Winklevoss Consultants, Inc v. CVS Pharmacy, Inc.

Filing 61

ORDER granting 49 Motion to Amend/Correct. Signed by Judge Stefan R. Underhill on 6/4/2013. (Carter, J.)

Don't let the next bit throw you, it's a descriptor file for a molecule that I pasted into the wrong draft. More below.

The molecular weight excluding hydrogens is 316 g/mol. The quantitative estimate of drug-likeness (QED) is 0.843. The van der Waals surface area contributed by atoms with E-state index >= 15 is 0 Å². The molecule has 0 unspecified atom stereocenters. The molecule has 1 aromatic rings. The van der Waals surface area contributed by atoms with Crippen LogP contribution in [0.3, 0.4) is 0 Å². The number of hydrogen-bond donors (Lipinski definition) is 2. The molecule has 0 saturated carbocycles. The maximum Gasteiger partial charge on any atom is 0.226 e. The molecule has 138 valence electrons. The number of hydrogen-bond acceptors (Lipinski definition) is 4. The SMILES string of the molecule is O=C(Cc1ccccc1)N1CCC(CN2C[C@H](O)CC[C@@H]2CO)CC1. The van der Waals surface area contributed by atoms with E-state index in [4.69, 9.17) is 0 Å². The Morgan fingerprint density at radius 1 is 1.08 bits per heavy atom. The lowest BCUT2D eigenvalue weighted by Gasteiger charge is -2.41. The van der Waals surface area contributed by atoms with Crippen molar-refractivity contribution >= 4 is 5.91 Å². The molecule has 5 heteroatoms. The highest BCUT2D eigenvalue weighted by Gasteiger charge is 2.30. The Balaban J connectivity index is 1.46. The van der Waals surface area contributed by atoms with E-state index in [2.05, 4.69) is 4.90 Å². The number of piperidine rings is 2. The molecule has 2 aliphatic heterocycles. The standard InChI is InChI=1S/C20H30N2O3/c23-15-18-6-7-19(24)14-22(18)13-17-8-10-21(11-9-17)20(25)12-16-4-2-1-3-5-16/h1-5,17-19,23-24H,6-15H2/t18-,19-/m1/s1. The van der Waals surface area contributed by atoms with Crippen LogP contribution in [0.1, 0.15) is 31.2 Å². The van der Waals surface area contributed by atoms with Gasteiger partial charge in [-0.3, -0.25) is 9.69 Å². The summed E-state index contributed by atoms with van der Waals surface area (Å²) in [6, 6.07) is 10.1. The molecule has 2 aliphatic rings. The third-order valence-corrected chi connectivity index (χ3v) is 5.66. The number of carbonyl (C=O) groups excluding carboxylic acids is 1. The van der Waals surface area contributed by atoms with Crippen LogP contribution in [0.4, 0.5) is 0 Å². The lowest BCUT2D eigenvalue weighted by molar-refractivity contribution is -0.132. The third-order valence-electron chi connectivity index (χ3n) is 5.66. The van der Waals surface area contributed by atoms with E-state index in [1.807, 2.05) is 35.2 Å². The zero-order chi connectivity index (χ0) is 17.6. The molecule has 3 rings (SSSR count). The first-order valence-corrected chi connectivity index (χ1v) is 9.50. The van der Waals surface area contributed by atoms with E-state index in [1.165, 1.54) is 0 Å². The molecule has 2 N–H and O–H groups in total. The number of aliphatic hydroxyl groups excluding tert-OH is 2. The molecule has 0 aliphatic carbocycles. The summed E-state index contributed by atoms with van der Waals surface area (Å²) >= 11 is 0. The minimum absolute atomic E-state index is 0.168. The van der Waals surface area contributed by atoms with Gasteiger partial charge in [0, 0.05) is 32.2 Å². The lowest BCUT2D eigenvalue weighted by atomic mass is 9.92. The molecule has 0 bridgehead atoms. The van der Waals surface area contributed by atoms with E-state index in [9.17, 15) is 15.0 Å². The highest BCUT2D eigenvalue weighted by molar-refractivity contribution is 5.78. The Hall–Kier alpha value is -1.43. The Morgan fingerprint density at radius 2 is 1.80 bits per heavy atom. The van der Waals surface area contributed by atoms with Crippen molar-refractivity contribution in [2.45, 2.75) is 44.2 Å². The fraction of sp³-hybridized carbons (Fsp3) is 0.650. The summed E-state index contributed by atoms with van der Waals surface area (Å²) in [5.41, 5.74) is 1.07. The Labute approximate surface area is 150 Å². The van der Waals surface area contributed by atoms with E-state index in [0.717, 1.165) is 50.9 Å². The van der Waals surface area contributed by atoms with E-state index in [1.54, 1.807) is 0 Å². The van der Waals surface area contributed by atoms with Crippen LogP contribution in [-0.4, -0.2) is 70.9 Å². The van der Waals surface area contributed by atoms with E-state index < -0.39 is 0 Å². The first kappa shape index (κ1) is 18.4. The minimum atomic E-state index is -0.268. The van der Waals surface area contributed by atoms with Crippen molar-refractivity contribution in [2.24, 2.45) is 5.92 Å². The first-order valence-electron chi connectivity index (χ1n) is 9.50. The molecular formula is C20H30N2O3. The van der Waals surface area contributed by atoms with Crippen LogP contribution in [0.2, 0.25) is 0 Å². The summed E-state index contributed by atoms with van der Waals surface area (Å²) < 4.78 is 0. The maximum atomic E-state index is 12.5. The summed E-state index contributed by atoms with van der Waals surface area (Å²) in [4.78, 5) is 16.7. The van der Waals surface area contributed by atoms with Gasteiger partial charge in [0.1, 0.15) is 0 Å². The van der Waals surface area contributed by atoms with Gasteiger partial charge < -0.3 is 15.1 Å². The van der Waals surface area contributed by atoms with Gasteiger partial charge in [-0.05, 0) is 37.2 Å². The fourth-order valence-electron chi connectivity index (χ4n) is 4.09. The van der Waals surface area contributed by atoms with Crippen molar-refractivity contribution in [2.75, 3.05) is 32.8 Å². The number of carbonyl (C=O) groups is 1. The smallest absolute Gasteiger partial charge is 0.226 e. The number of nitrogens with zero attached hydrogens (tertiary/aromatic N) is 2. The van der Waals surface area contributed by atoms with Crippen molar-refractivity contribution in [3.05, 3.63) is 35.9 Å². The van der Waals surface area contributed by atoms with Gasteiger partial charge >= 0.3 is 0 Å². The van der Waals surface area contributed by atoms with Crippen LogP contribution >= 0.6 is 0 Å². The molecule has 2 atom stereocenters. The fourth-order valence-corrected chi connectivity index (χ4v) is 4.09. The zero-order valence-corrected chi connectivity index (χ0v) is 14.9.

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UNITED STATES DISTRICT COURT DISTRICT OF CONNECTICUT WINKLEVOSS CONSULTANTS, INC., Plaintiff, v. No. 3:12-cv-471 (SRU) CVS PHARMACY, INC., Defendant. RULING ON DEFENDANT’S MOTION FOR LEAVE TO AMEND ANSWER AND COUNTERCLAIMS Plaintiff Winklevoss Consultants, Inc. (“WCI”) brought this breach of contract action against defendant CVS Pharmacy, Inc. (“CVS”) alleging that CVS improperly repudiated a written client-services agreement between the parties by failing to comply with the agreement’s cancellation provision. CVS answered the complaint and counterclaimed for breach of contract and negligence. CVS now moves for leave to amend to assert an additional counterclaim for breach of fiduciary duty based on certain newly-revealed facts uncovered during discovery. For the reasons that follow, CVS’s motion (doc. # 49) is GRANTED. Rule 15(a) of the Federal Rules of Civil Procedure provides that courts should “freely give leave” to amend “when justice so requires.” Fed. R. Civ. P. 15(a)(2). Under this liberal standard, courts generally allow a party to amend its pleadings unless there has been “undue delay, bad faith or dilatory motive on the part of the movant, repeated failure to cure deficiencies by amendments previously allowed, undue prejudice to the opposing party by virtue of allowance of the amendment, [or] futility of amendment, etc.’” Ruotolo v. City of New York, 514 F.3d 184, 191 (2d Cir. 2008) (quoting Foman v. Davis, 371 U.S. 178, 182 (1962)); see also Block v. First Blood Assoc., 988 F.2d 344, 350 (2d Cir. 1993) (“The rule in this Circuit has been to allow a party to amend its pleadings in the absence of a showing by the nonmovant of prejudice or bad faith.”). Here, CVS’s proposed amendment satisfies the above standards. Although there has been some delay, this case is still in its early stages, and, in any event, CVS has offered a satisfactory explanation for the belated filing: the factual premise for its proposed breach of fiduciary duty counterclaim was only recently uncovered during discovery. CVS acted in good faith and with reasonable promptness once the grounds for that claim were made known. WCI argues, however, that the amendment should be denied on grounds of futility and because the proposed counterclaim will expand the scope of discovery, resulting in undue prejudice. Neither argument has merit. WCI’s futility arguments are largely predicated on extrinsic documents, testimony and facts culled from discovery. In assessing futility under Rule 15(a), however, the court’s inquiry is limited to the allegations contained in the pleadings, which must be assumed true at this stage of the litigation. See A. ex rel. A. v. Hartford Bd. of Educ., No. 3:11-cv-1381(CSH), 2012 WL 3887020, at *4 (D. Conn. Sept. 6, 2012) (“[T]he Court cannot consider facts outside the pleadings in considering the futility of an amendment.”). The arguments WCI raises here are better suited for the summary judgment stage, and must be rejected at this time as premature. Moreover, the fact that additional discovery may be needed on CVS’s proposed counterclaim is not, in itself, grounds for denying leave to amend. See Pasternack v. Laboratory Corp. of Am., 892 F. Supp. 2d 540, 550 (S.D.N.Y. 2012) (“[T]he adverse party’s burden of undertaking discovery, standing alone, does not suffice to warrant denial of a motion to amend a pleading[.]”) (internal quotation omitted). While additional discovery may result in some 2   inconvenience and additional expense, WCI has failed to demonstrate that any undue prejudice would result from the allowance of CVS’s amended counterclaim. For these reasons, CVS’s motion for leave to amend (doc. # 49) is GRANTED. It is so ordered. Dated at Bridgeport, Connecticut this 4th day of June 2013. /s/ Stefan R. Underhill Stefan R. Underhill United States District Judge 3  

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